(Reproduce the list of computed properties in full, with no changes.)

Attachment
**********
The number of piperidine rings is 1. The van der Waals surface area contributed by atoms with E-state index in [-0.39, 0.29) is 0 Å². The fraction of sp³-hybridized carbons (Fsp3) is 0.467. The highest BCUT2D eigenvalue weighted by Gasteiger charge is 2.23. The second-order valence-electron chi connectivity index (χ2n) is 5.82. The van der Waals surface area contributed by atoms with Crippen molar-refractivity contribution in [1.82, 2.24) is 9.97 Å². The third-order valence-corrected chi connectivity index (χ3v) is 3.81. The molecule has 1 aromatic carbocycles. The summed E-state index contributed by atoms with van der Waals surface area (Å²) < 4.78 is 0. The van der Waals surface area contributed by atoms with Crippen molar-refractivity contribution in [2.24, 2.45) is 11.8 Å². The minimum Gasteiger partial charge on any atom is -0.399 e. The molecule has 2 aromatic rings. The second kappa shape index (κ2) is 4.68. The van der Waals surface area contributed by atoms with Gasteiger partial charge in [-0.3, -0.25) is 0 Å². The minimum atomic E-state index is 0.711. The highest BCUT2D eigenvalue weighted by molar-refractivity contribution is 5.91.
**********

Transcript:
The number of piperidine rings is 1. The van der Waals surface area contributed by atoms with E-state index in [-0.39, 0.29) is 0 Å². The fraction of sp³-hybridized carbons (Fsp3) is 0.467. The highest BCUT2D eigenvalue weighted by Gasteiger charge is 2.23. The second-order valence-electron chi connectivity index (χ2n) is 5.82. The van der Waals surface area contributed by atoms with Crippen molar-refractivity contribution in [1.82, 2.24) is 9.97 Å². The third-order valence-corrected chi connectivity index (χ3v) is 3.81. The molecule has 1 aromatic carbocycles. The summed E-state index contributed by atoms with van der Waals surface area (Å²) < 4.78 is 0. The van der Waals surface area contributed by atoms with Crippen molar-refractivity contribution in [2.24, 2.45) is 11.8 Å². The minimum Gasteiger partial charge on any atom is -0.399 e. The molecule has 2 aromatic rings. The second kappa shape index (κ2) is 4.68. The van der Waals surface area contributed by atoms with Gasteiger partial charge in [-0.3, -0.25) is 0 Å². The minimum atomic E-state index is 0.711. The highest BCUT2D eigenvalue weighted by molar-refractivity contribution is 5.91.